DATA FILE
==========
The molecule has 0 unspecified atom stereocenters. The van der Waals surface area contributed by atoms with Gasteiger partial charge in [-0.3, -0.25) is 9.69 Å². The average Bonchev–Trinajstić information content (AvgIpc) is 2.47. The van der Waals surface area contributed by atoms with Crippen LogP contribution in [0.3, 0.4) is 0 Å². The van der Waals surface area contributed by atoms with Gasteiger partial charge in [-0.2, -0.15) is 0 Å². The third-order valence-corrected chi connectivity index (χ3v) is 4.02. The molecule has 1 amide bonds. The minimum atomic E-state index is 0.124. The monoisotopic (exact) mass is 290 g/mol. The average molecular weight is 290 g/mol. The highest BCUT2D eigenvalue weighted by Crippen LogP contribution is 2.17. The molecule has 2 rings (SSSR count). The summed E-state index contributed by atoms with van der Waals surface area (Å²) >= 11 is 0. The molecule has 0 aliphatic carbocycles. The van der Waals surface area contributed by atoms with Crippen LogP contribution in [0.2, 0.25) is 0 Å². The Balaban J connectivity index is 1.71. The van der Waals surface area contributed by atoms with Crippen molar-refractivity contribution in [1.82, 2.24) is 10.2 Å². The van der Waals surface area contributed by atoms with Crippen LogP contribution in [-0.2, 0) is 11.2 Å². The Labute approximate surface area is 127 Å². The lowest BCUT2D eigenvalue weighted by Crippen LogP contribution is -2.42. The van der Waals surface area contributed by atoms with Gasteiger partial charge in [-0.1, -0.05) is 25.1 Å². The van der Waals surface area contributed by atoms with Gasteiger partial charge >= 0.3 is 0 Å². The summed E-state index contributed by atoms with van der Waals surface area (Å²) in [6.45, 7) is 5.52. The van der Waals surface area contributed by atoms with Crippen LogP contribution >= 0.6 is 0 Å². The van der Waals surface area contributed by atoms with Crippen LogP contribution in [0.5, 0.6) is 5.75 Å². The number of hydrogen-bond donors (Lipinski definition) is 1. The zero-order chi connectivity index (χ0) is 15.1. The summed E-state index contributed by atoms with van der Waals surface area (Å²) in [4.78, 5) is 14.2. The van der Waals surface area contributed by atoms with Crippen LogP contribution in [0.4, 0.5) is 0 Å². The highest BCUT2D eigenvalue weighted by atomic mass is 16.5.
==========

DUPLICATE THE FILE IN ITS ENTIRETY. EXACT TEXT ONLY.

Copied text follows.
The molecule has 0 unspecified atom stereocenters. The van der Waals surface area contributed by atoms with Gasteiger partial charge in [-0.3, -0.25) is 9.69 Å². The average Bonchev–Trinajstić information content (AvgIpc) is 2.47. The van der Waals surface area contributed by atoms with Crippen LogP contribution in [0.3, 0.4) is 0 Å². The van der Waals surface area contributed by atoms with Gasteiger partial charge in [-0.2, -0.15) is 0 Å². The third-order valence-corrected chi connectivity index (χ3v) is 4.02. The molecule has 1 amide bonds. The minimum atomic E-state index is 0.124. The monoisotopic (exact) mass is 290 g/mol. The average molecular weight is 290 g/mol. The highest BCUT2D eigenvalue weighted by Crippen LogP contribution is 2.17. The molecule has 2 rings (SSSR count). The summed E-state index contributed by atoms with van der Waals surface area (Å²) >= 11 is 0. The molecule has 0 aliphatic carbocycles. The van der Waals surface area contributed by atoms with Crippen LogP contribution in [0.2, 0.25) is 0 Å². The Balaban J connectivity index is 1.71. The van der Waals surface area contributed by atoms with Crippen molar-refractivity contribution in [1.82, 2.24) is 10.2 Å². The van der Waals surface area contributed by atoms with Crippen LogP contribution in [-0.2, 0) is 11.2 Å². The Labute approximate surface area is 127 Å². The lowest BCUT2D eigenvalue weighted by Crippen LogP contribution is -2.42. The van der Waals surface area contributed by atoms with Gasteiger partial charge in [-0.1, -0.05) is 25.1 Å². The van der Waals surface area contributed by atoms with Gasteiger partial charge >= 0.3 is 0 Å². The summed E-state index contributed by atoms with van der Waals surface area (Å²) in [6.45, 7) is 5.52. The van der Waals surface area contributed by atoms with Crippen LogP contribution >= 0.6 is 0 Å². The van der Waals surface area contributed by atoms with Crippen LogP contribution in [0.5, 0.6) is 5.75 Å². The number of hydrogen-bond donors (Lipinski definition) is 1. The zero-order chi connectivity index (χ0) is 15.1. The summed E-state index contributed by atoms with van der Waals surface area (Å²) in [4.78, 5) is 14.2. The van der Waals surface area contributed by atoms with Crippen LogP contribution in [0.4, 0.5) is 0 Å². The highest BCUT2D eigenvalue weighted by atomic mass is 16.5.